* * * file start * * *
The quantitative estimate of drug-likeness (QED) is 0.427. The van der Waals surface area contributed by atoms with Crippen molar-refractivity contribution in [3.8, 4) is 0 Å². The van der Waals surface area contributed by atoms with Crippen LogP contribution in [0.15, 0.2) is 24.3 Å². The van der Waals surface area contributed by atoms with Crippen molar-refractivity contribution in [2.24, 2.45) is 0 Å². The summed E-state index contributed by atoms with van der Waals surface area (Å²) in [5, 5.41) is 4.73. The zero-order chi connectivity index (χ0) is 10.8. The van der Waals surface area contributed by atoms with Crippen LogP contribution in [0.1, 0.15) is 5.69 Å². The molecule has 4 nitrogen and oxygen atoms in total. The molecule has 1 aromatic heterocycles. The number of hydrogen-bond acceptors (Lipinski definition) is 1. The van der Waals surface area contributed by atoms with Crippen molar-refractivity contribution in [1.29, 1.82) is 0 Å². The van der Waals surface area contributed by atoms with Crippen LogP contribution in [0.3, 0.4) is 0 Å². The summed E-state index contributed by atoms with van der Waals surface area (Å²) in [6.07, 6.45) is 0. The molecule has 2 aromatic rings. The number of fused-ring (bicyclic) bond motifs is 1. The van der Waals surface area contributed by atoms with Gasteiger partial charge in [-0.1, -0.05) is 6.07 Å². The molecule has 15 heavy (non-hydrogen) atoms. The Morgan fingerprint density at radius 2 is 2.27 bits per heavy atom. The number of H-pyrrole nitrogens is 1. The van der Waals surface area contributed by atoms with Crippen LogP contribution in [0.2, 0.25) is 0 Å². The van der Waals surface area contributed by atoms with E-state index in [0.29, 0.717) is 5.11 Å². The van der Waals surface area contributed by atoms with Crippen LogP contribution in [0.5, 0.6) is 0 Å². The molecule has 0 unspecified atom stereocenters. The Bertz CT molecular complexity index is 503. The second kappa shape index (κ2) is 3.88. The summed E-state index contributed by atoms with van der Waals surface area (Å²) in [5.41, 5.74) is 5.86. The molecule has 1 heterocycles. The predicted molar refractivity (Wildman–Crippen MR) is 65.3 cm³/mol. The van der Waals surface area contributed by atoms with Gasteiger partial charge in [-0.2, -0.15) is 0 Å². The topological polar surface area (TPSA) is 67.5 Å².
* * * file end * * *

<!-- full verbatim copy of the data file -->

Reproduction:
The quantitative estimate of drug-likeness (QED) is 0.427. The van der Waals surface area contributed by atoms with Crippen molar-refractivity contribution in [3.8, 4) is 0 Å². The van der Waals surface area contributed by atoms with Crippen LogP contribution in [0.15, 0.2) is 24.3 Å². The van der Waals surface area contributed by atoms with Crippen molar-refractivity contribution in [2.24, 2.45) is 0 Å². The summed E-state index contributed by atoms with van der Waals surface area (Å²) in [5, 5.41) is 4.73. The zero-order chi connectivity index (χ0) is 10.8. The van der Waals surface area contributed by atoms with Crippen LogP contribution in [0.1, 0.15) is 5.69 Å². The molecule has 4 nitrogen and oxygen atoms in total. The molecule has 1 aromatic heterocycles. The number of hydrogen-bond acceptors (Lipinski definition) is 1. The van der Waals surface area contributed by atoms with Crippen molar-refractivity contribution in [1.29, 1.82) is 0 Å². The van der Waals surface area contributed by atoms with Crippen LogP contribution in [0.3, 0.4) is 0 Å². The summed E-state index contributed by atoms with van der Waals surface area (Å²) in [6.07, 6.45) is 0. The molecule has 2 aromatic rings. The number of fused-ring (bicyclic) bond motifs is 1. The van der Waals surface area contributed by atoms with Gasteiger partial charge in [-0.1, -0.05) is 6.07 Å². The molecule has 15 heavy (non-hydrogen) atoms. The Morgan fingerprint density at radius 2 is 2.27 bits per heavy atom. The number of H-pyrrole nitrogens is 1. The van der Waals surface area contributed by atoms with Crippen LogP contribution in [0.2, 0.25) is 0 Å². The van der Waals surface area contributed by atoms with E-state index in [0.29, 0.717) is 5.11 Å². The van der Waals surface area contributed by atoms with Crippen LogP contribution in [0.5, 0.6) is 0 Å². The molecule has 0 unspecified atom stereocenters. The Bertz CT molecular complexity index is 503. The second kappa shape index (κ2) is 3.88. The summed E-state index contributed by atoms with van der Waals surface area (Å²) in [5.41, 5.74) is 5.86. The molecule has 1 heterocycles. The predicted molar refractivity (Wildman–Crippen MR) is 65.3 cm³/mol. The van der Waals surface area contributed by atoms with Gasteiger partial charge in [-0.2, -0.15) is 0 Å². The topological polar surface area (TPSA) is 67.5 Å².